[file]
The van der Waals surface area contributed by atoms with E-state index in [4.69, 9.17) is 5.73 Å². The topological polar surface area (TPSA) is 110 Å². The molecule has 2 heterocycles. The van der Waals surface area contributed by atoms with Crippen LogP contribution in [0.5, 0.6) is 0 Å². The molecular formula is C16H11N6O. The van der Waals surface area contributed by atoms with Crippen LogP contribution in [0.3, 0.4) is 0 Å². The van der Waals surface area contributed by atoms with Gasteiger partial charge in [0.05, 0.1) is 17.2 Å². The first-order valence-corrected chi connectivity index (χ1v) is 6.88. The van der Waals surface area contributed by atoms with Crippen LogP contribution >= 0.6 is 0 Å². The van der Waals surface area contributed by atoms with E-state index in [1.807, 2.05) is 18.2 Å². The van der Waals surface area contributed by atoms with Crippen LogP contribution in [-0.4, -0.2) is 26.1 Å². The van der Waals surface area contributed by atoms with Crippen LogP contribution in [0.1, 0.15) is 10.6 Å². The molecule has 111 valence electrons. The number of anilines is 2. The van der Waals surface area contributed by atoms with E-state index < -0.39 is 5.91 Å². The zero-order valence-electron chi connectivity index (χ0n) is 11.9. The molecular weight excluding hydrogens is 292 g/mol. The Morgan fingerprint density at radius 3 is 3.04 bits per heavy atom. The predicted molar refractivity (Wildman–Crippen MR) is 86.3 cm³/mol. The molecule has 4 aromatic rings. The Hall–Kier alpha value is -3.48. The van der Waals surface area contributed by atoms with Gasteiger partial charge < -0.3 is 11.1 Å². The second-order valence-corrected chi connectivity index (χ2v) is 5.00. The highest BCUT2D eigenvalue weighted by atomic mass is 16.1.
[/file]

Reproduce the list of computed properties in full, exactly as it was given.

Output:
The van der Waals surface area contributed by atoms with E-state index in [4.69, 9.17) is 5.73 Å². The topological polar surface area (TPSA) is 110 Å². The molecule has 2 heterocycles. The van der Waals surface area contributed by atoms with Crippen LogP contribution in [0.5, 0.6) is 0 Å². The molecular formula is C16H11N6O. The van der Waals surface area contributed by atoms with Crippen LogP contribution in [0.3, 0.4) is 0 Å². The van der Waals surface area contributed by atoms with Gasteiger partial charge in [0.05, 0.1) is 17.2 Å². The first-order valence-corrected chi connectivity index (χ1v) is 6.88. The van der Waals surface area contributed by atoms with Crippen LogP contribution >= 0.6 is 0 Å². The van der Waals surface area contributed by atoms with E-state index in [1.807, 2.05) is 18.2 Å². The van der Waals surface area contributed by atoms with Crippen LogP contribution in [-0.4, -0.2) is 26.1 Å². The van der Waals surface area contributed by atoms with Crippen LogP contribution in [0.1, 0.15) is 10.6 Å². The molecule has 111 valence electrons. The number of anilines is 2. The van der Waals surface area contributed by atoms with E-state index < -0.39 is 5.91 Å². The zero-order valence-electron chi connectivity index (χ0n) is 11.9. The molecular weight excluding hydrogens is 292 g/mol. The Morgan fingerprint density at radius 3 is 3.04 bits per heavy atom. The predicted molar refractivity (Wildman–Crippen MR) is 86.3 cm³/mol. The molecule has 4 aromatic rings. The Hall–Kier alpha value is -3.48. The van der Waals surface area contributed by atoms with Gasteiger partial charge < -0.3 is 11.1 Å². The second-order valence-corrected chi connectivity index (χ2v) is 5.00. The highest BCUT2D eigenvalue weighted by atomic mass is 16.1.